Millennials are Falling for Bernie’s Promises and It Could Be a Big Problem

Self-proclaimed Democratic Socialist Bernie Sanders takes pride in the fact that he is the only 2016 presidential candidate with the goal of bringing Socialism to the United States. Senator Sanders (D-Vermont) is a frequent critic of capitalism, Wall Street, and basically the entire idea of a republican Democracy.

Two key components of Sanders presidential bid are the implementation of universal healthcare and free tuition at public colleges. When pressed in a recent interview with Bill Maher on exactly how the Vermont Senator planned on paying for these programs, Sanders answered that “a tax on Wall Street” would cover all the costs. Even Maher, a member of the far-Left, confronted Sen. Sanders with the harsh reality: taxing Wall Street won’t pay for all of the programs he’s promising.

Nevertheless, Sanders has taken a few cues from the Obama playbook in how to win the Millennial vote. Like Obama in 2008 and again in 2012, Sanders is throwing out promises like candy at a parade and Millennials have quite a sweet-tooth.

Sanders’ spike in popularity among young voters isn’t surprising when you take into consideration the fact that what he’s offering to young people does sound rather appealing. More than any generation before, Millennials are drowning in student loan debt. Sanders is saying he’ll take that away, but not explaining how he’ll do it or what it’ll cost in the long run.

As a Senior in college, the idea of not having the $10,000 in student loans that I will have at graduation sounds fantastic, but for that to happen in Sanders world, hard-working people who have nothing to do with my choice to take out student loans would have to cover the cost. To me, that’s just wrong.

When I graduated high school at the age of 17, I made the tough decision of picking a college with affordability as my main priority. Although a lot of college students have financial assistance from their parents, I didn’t have that so I picked the school that gave me the best scholarships so that I would graduate with very minimal debt. A lot of students don’t consider this at such a young age, leading them to pick schools with high tuition rates without considering the amount of student debt they’ll be slammed with the second they receive their diploma.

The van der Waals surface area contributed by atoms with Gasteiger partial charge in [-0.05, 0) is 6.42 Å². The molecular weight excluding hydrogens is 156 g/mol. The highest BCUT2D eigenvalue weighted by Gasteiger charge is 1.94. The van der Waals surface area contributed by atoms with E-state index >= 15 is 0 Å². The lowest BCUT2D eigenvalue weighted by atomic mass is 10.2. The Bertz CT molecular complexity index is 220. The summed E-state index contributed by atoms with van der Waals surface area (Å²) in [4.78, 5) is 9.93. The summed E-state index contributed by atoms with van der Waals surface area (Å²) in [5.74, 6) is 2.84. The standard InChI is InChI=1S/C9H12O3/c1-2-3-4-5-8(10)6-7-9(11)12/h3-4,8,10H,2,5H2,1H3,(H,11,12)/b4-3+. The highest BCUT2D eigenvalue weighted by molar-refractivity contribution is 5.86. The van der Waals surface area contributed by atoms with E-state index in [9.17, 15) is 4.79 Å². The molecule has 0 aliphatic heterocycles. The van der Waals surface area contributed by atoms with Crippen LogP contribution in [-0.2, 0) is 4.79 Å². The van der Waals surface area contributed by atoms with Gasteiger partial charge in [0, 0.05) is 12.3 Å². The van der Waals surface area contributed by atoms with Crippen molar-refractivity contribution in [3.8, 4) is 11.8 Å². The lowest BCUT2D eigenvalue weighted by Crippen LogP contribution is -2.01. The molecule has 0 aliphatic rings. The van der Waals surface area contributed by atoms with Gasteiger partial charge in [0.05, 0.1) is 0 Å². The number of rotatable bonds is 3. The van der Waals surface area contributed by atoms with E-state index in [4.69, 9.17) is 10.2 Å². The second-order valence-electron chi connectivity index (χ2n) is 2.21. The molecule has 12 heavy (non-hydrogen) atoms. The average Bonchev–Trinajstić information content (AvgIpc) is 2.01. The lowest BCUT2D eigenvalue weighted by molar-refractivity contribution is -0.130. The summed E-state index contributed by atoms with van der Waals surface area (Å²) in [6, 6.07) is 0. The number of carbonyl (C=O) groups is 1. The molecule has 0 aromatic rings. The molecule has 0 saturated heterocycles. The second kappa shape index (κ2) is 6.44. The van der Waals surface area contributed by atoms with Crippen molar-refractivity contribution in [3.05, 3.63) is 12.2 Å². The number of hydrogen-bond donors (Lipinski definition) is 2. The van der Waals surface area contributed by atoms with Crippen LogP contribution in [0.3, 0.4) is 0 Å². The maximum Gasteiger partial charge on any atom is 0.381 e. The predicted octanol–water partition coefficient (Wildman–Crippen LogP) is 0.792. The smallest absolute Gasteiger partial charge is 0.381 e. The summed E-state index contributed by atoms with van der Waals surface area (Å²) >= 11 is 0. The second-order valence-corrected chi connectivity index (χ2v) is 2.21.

Being conscience of debt has taught me a lot. I’ve had to work a part-time job while attending school full-time. I took a year off from school during the 2014-2015 academic year to work a full-time job to pay off a $4,000 bill. Having to work my way through college has been challenging at times and threw numerous wrenches in my master plan, but I wouldn’t change any of it. It has taught me the importance of strong work ethic, determination, and being financially responsible.

I believe Bernie Sanders proposal of free college is a horrible idea. Essentially, Mr. Sanders proposal teaches newly minted adults to make risky financial decisions and miss out on a chance to develop strong work ethic at the cost of someone else. “Free college” doesn’t mean free college. Nothing is free. Someone is paying for your college under Sanders’ proposal. It’s not right or fair for someone else to pay for the financial woes of an irresponsible teen.  

Until Millennials realize the hard truths of Socialism, Sanders will continue to rise in the polls. Who would want to pay for plain bread when Bernie’s giving away cake for free?

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